Transparent communications

5. We operate transparently. Other than doing what is required to protect the client’s intellectual property, trade secrets, or their campaign’s timing…we need to keep all conversations in the open. This method not only keeps all the members of the co-op ‘honest’ -it makes it so much easier to communicate with everyone working on the project. It enables us to do our writing work ‘wiki style.’ And prevents the manager from having to email every content producer separately. One on one communication is chaos in a team effort! Every question needs to be answered three to six times! We are gentle when we need to correct or criticize each other. We have a thick enough skin to take correction and criticism, even in front of the rest of the group, without hard feelings, shame or embarrassment.

No plagiarism. Original content only. Spun content is good.

6. We don’t plagiarize each other’s work, or anyone else’s. We understand that in a certain light, ‘article spinning’ could be considered a form of plagiarism. This is what Copyscape is for -to determine original content from copied material. It is an excellent tool. Article spinning, with its associated applications and robots, if done correctly, is nothing like plagiarism. As the World Wide Web develops, and search bots evolve, then the more content there is online, the better it is for everyone. Even if the content is reworded or rehashed or spun or whatever you want to call it…This helps Artificial Intelligence. We don’t think like some old folks who waste a bunch of time, deleting emails to ‘free up space’ on their computer. We know that the Internet will never fill up with content, and that as long as it is useful, original content (by Copyscape standards, not human judgement) then it is not polluting the Internet in any way.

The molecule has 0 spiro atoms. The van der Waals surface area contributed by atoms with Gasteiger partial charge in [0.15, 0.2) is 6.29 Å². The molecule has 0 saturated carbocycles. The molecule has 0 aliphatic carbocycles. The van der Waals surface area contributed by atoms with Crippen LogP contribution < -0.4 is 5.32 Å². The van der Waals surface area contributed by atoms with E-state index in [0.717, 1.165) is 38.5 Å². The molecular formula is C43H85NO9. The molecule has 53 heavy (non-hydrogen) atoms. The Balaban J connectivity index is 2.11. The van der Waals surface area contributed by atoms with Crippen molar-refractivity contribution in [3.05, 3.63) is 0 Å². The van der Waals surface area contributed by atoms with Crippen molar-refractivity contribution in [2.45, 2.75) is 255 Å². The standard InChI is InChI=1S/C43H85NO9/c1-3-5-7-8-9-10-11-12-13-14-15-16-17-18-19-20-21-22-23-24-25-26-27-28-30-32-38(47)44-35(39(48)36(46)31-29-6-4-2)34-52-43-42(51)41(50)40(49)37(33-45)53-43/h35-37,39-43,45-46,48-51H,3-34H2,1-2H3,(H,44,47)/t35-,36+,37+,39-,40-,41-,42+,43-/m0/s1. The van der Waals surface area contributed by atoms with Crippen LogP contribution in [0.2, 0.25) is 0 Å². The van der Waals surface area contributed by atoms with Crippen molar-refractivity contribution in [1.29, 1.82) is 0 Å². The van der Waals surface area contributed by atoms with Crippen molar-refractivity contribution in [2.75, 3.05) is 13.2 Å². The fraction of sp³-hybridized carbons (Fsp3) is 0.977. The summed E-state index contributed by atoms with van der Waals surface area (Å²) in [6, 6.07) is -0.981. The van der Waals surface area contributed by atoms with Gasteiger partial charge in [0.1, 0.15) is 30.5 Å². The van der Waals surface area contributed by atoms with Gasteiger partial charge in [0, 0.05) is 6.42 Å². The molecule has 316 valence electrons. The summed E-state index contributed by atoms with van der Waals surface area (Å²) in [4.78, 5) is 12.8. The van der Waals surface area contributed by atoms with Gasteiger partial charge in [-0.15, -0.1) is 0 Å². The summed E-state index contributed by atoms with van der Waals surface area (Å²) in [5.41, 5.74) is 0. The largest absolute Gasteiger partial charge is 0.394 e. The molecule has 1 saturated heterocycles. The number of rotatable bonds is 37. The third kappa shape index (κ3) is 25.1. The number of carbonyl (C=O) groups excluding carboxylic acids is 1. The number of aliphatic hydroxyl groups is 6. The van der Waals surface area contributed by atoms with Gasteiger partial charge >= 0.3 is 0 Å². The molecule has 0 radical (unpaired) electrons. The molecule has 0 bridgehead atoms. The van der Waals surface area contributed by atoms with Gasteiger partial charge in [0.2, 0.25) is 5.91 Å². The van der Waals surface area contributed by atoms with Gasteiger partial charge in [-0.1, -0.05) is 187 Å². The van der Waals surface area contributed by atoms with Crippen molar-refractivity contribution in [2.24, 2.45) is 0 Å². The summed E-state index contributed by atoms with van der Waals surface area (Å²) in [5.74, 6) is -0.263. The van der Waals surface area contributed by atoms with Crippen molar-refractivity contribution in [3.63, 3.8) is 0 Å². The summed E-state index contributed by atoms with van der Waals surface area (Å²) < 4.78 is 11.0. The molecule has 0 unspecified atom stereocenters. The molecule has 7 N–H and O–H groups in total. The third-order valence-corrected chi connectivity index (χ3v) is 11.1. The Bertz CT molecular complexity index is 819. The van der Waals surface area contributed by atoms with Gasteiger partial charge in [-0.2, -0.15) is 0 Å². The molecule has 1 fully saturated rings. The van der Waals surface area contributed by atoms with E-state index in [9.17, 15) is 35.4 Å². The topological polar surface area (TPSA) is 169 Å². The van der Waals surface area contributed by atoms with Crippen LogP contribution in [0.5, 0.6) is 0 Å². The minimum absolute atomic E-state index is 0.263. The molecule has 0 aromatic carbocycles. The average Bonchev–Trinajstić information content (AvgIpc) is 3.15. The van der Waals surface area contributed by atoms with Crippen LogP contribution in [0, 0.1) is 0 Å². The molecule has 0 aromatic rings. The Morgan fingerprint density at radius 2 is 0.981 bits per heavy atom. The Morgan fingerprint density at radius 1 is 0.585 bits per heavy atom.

Bylines, Bylines, Bylines. Don’t be a ghost writer ’till you’re dead. 

7. Our names are important. We want them associated with our content. We try to include a Byline on everything we write, and only ghost write under special circumstances. We try to avoid using pseudonyms. We share all the content on Bangari under a Creative Commons 3.0 Share Alike license. Someone can post our stuff somewhere else, but they must include a link back to the author…not just to Bangari, but to the page on Bangari that posts the author’s bio. We will do periodic sweeps of the Internet, to be sure this licensing agreement is being obeyed. We are not content thieves, and we do not tolerate content thieves, or scrapers.

 Who can be a project manager?